In NURSING homes against their will

En CHSLD contre son gré

Thérèse Bélanger, 92 years old, suffering from various health problems related to his age, including ostéites and dementia. “But it has a certain clarity, it is not in another world, she is with us”, says one of his daughters, Nicole Sévigny.

On 23 November, the Centre for integrated health and social services (CISSS) of Chaudière-Appalaches has been forced to get in a CHSLD, under police escort, against his will and that of his daughter, who looked after them since 2006 with the help of the CLSC. As of yesterday, Ms. Bélanger ate, walked, and smiled, she withered away now quickly, dénutrie and weakened by the morphine.

A widow since 2003, Thérèse Bélanger lived alone in his residence in Charny, until his daughter Nicole left Montreal to move in with her, in 2006. “I took in hand the situation,” pharmacomédicale, tells Nicole Sévigny, who has a friend, a pharmacist and another doctor.

Prior to his arrival in a CHSLD, Ms. Bélanger was taking medication to thin his blood and slow his heart, cortisone, and a pump for his bronchi. It is also neat since a few years for ostéites, which have earned him several stays in the hospital in 2010 (osteitis is an inflammation of the bone tissue, often caused by a bacterial infection).

Thérèse Bélanger has started to receive home care by the CLSC, there is a little less than 10 years. At the beginning, the nurses were especially make bandages for his wounds, says his daughter. The state of Ms. Belanger began to require more care from the end of last August, after she had been hospitalized for a problem of thrush mouth.

“We then had to put in a day [care related to the lift and to the hygiene of the morning]. The CLSC was a shortage of staff and had hired a private company. The upgrade had to be done at 9am, but they came rather to 11am, 11.30 am, sometimes noon. So I did it often myself, the upgrade,” explains Nicole Sévigny, adding that his mother also had the right to “put” night, but that she had not had this help, that three times, because of lack of personnel. “But, but, but this was not necessary, I could wash it and fold it myself,” said Ms. Sevigny.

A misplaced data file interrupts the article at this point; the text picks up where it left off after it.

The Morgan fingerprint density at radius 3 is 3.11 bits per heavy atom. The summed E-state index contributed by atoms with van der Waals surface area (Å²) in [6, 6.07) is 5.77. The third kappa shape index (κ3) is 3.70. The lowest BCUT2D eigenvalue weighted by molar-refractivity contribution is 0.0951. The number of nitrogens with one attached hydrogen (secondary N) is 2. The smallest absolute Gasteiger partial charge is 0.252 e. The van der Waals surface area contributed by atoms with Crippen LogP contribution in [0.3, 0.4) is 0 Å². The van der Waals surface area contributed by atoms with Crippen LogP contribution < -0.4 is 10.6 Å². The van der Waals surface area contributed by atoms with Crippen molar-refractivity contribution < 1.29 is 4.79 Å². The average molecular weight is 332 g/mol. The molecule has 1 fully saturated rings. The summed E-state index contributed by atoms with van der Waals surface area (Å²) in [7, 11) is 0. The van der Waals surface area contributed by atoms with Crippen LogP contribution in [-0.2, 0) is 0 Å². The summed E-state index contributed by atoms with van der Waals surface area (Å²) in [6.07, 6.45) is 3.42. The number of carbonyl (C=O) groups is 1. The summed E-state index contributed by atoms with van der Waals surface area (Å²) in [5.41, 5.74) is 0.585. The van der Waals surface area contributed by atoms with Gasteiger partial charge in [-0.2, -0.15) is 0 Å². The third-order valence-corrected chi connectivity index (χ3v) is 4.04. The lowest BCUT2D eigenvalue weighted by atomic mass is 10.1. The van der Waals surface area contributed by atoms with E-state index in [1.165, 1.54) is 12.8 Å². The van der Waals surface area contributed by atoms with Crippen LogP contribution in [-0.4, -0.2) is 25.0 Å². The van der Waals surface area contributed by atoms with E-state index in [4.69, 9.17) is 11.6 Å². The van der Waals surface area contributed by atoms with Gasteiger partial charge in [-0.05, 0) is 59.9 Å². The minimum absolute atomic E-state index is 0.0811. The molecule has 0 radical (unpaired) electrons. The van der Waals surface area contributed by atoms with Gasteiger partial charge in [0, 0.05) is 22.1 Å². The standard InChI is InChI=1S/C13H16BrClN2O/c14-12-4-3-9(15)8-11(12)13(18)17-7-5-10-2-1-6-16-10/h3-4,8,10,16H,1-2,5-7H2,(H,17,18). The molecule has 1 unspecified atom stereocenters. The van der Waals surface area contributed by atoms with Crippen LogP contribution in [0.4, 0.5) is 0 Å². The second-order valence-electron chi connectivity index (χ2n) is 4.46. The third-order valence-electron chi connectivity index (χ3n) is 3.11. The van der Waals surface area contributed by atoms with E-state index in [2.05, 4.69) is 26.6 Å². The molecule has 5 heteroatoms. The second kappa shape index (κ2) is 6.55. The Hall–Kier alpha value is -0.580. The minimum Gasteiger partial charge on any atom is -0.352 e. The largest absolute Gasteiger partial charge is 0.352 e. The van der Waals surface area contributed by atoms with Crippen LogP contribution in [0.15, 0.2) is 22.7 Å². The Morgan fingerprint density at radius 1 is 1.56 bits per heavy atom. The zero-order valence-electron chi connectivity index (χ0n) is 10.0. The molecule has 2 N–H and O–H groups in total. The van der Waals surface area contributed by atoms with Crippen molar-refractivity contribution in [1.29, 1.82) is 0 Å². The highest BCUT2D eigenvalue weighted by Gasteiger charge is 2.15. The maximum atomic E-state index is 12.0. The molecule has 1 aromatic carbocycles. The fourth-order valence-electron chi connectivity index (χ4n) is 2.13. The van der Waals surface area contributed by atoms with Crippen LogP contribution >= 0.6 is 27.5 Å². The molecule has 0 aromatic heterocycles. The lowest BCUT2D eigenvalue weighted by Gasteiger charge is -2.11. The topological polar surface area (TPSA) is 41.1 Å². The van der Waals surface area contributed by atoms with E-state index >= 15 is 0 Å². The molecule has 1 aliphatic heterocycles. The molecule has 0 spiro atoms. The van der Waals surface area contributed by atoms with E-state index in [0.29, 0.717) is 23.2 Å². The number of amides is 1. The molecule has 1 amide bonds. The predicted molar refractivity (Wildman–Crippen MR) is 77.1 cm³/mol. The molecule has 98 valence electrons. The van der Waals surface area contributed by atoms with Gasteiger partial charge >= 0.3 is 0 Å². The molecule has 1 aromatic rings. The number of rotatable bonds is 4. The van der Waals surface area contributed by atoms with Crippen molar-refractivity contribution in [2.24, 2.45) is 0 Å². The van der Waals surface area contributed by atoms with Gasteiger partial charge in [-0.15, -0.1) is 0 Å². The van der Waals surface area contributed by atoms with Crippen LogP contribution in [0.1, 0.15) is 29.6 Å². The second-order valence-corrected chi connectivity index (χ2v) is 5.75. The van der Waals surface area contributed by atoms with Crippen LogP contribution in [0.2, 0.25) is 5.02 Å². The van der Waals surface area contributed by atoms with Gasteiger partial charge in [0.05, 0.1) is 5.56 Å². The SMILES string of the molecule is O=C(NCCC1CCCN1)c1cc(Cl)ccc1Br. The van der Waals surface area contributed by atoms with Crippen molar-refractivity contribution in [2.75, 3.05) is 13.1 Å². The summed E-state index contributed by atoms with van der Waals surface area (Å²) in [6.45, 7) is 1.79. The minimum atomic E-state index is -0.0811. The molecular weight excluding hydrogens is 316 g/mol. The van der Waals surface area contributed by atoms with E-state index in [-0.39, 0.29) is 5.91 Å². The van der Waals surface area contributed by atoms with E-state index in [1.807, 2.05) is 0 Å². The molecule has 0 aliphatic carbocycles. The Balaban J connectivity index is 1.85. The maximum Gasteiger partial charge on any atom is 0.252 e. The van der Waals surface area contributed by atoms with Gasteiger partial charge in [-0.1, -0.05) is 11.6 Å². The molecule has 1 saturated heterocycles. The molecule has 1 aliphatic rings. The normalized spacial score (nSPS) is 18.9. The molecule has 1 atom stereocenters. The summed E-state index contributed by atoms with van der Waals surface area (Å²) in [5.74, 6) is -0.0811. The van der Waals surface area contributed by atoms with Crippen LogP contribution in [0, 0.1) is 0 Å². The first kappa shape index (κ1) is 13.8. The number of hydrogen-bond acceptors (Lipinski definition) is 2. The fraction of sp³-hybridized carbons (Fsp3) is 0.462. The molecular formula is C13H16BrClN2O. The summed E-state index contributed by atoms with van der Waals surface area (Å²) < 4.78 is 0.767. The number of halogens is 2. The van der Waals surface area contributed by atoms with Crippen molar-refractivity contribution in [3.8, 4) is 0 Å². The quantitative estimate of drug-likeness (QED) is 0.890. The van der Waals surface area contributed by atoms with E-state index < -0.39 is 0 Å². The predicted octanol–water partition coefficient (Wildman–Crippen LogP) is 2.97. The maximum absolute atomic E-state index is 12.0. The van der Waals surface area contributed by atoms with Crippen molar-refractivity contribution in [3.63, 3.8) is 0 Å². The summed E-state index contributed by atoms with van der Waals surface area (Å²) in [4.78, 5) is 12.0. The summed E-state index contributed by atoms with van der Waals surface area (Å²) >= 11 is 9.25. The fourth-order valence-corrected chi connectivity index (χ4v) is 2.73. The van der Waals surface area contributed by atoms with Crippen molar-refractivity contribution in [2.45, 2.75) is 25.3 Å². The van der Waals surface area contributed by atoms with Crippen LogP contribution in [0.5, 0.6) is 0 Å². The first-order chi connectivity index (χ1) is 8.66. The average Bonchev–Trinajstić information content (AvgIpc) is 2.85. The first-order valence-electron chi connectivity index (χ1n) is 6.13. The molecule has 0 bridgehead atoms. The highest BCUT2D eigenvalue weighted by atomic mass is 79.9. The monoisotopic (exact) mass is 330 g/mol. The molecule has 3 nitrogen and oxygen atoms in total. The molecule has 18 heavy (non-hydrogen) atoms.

On 25 October, the staff of the CLSC has held that Thérèse Bélanger was “very unwell” and that she had to be hospitalized. “In the hospital, we performed various x-rays, which turned up nothing,” said his daughter. Ms. Bélanger has, however, stayed at the Hotel-Dieu of Lévis to be evaluated. It was necessary to set a slight problem of dehydration and rebalance the sodium levels in the blood, ” said Ms. Sevigny.

Morphine and CHSLD

During this hospitalization, the CLSC would have made it clear to Ms. Sevigny that her mother “expensive” in home care, that it “exceeded the budget”. Thérèse Bélanger had two nursing care per week to his wounds, “in the day” seven days a week (with a duration of approximately 30 minutes each) and 45 minutes of housework twice a week. “I have had meetings with the CLSC and the hospital staff. They wanted to place my mother in a CHSLD. I didn’t agree,” said Nicole Sévigny.

“The 31st of October, his geriatrician came to see me in the house and she told me that my mother was cooperating well, and that the Tylenol worked well to control the pain. […] The next day, I found that my mother was not there at all. I was not able to eat. On 2 November, I noticed that my mother was on the dilaudid. I did not understand. One came to tell me that the Tylenol worked!” said Ms. Sevigny.

Nicole Sévigny told the doctor of her mother’s family, who allegedly told him that”in the hospital, we give dilaudid, and then it is said that the person rating CHSLD”. “He wanted me to resume at the house.”

November 8, Ms. Sévigny has had another meeting with the representatives of the CLSC, social workers of the hospital and the geriatrician. “They wanted to send in a CHSLD. I had a lot of trouble. It was agreed that I the way for the weekend, provided that one or two all the time at home. I went to rent a wheelchair as a precaution, and the output from 10 to 12 November”, she says.

On Sunday, his sister went to make commissions, while his mother slept. “I was accused of not having followed the recommendations. But I was there, and my mother was sleeping!” According to Ms. Sevigny, the end of the week would be “great past”. “She was good, she ate, she walked.” On 13 November, the hospital had announced to Ms. Sevigny that she could resume her mother at home. But it seems that it was blocking the CLSC”. On the 15th, she learned that her mother would not leave her, that she was in a CHSLD. “I released it anyway, against medical advice.”